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  • Mitch Galloway

Death Threats

The Oct. 17 Big Ten game between Michigan and Michigan State was all but over. The Wolverines were up 23-21 with 10 seconds left. The game was finished; the Paul Bunyan Trophy was already headed toward or in Michigan's locker room, according to reports.

The Wolverines had the ball on fourth down in a one-step-and-punt situation.

But then the carpet was rolled out underneath Michigan's Blake O'Neill. The ball, looking like a hot potato in O'Neill's limp arms, plummeted to the ground.

As the ball rolled on the carpet for a few seconds, smeared with sweat and turf beads, soon rolled out the hate mail, the death threats and the negative salutes to Michigan's No. 12 player -- the guy who made the costly mistake.

No fans were laughing at this gaffe.

It was a mistake, yes, but no one died on the field; Michigan wasn't losing its program after the loss. Yet this didn't stop the hate mail from rolling in.




Are you kidding me? These threats were as useful as Michigan's preparation for the punt. I mean, really, Coach Harbaugh? An all-out MSU blitz when two of your players were split wide as gunners didn’t induce a need for an audible of sorts?

No. I guess not. Instead, O'Neill is playing the antagonist. In every game there is a winner or a loser -- unless you play soccer, hockey and even the NFL with the scoring of ties, or baseball and its postponements -- and every moment of a contest is scrutinized to the most minute detail.

We, America, are a starving country -- a country hungry for gladiators on a rectangular, 100-plus yard field.

These gladiators face the Bartman of unfortunates, and the magnified glass is pressed on their faces so hard, so relentless and so unfair that people have to wonder how they even breathe.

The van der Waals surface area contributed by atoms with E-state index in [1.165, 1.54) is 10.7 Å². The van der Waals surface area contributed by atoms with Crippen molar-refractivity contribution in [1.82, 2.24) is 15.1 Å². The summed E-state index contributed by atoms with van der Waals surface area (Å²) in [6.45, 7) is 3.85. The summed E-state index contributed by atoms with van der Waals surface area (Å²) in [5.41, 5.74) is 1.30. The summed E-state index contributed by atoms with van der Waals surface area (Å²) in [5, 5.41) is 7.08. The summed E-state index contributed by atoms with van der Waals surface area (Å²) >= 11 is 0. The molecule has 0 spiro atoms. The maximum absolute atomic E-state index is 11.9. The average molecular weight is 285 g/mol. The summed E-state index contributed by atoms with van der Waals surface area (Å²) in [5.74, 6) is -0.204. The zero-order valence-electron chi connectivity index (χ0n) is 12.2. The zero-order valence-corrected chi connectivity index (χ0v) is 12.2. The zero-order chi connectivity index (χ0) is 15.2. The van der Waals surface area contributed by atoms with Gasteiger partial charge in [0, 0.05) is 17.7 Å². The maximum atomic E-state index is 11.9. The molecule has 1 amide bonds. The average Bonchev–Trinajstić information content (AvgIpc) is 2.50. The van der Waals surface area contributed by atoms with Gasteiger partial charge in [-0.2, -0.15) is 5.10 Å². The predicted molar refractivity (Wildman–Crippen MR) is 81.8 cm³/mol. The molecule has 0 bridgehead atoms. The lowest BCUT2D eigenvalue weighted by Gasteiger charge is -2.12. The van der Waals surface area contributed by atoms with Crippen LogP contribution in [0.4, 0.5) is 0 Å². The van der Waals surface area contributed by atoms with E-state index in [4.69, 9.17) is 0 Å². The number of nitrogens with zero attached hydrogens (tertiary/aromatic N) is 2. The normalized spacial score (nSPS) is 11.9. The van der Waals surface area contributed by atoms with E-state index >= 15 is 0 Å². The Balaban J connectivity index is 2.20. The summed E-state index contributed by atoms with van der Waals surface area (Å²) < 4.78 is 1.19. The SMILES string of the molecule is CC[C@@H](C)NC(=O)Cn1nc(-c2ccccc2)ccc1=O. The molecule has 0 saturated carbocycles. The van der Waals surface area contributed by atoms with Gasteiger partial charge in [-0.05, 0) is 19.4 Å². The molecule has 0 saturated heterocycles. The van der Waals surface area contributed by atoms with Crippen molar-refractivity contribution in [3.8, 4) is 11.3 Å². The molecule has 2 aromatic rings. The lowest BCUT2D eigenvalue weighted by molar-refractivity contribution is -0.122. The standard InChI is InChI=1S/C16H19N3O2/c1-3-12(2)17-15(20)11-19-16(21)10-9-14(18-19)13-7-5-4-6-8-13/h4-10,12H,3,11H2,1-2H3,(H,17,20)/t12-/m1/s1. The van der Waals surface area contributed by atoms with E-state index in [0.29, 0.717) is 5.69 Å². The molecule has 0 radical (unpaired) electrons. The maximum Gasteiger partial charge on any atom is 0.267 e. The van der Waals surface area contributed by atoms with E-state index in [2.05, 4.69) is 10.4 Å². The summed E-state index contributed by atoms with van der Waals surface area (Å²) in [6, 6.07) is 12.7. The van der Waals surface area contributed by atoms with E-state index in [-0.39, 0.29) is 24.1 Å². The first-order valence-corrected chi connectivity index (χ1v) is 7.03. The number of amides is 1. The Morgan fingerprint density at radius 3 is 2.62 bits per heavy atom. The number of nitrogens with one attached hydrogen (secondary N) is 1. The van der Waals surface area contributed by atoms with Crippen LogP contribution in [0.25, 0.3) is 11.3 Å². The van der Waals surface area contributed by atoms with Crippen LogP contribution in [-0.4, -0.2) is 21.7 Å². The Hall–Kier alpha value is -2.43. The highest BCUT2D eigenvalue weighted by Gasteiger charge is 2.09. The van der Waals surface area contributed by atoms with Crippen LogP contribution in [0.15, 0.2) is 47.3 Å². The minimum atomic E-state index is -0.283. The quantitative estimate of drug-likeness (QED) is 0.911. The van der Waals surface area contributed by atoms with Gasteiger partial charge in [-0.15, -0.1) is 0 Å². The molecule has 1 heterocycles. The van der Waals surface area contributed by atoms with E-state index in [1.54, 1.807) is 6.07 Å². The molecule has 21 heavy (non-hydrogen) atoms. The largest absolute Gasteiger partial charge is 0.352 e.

But athletes must bask in this criticism.

That’s why Michigan Athletic Director Jim Hackett sent a rebuttal to those stupid tweets -- to those sophomoric fans.

There was this pending outlook after the game. Instead of being 6-1 and on a playoff-bid run, the Wolverines were now 5 and 2, with a reason to boo.

Michigan will recover and so too will O'Neill.

He responded earlier this week about the event and the hate mail.

"I don’t know if there was a healing process, you make errors in a football game, you learn from them and you sort of move on,” O'Neill said in a Detroit Free Press article on Oct. 21. “Great to have them (his family) here to look over and go, ‘Hey, could you have done better there?’ My brother and dad played football growing up so they know the situation.”

But for every one lousy fan who bombarded O'Neill with nasty messages on Twitter and other social media formats, there were the hundreds of others supporting O'Neill and the unfortunate outcome.

"Been very interesting, a lot of support from the Michigan fan base, from teammates, even the people back home that a game over here could get all the way back to Australia, but it did,” he said. “It’s been overwhelming the support I’ve received.”

This situation with O'Neill wasn't quarterback Mark Sanchez and the inimitable "butt fumble." No. Those fans were laughing at that gaffe which was featured more times on ESPN than Tim Tebow. Just barely, however.

Instead, this was school-yard bullying, this was steal-your-lunch-money abuse, and this was being a ginger unfair.

To dissatisfied Michigan fans, get over it. There’s another game this week to shout about.

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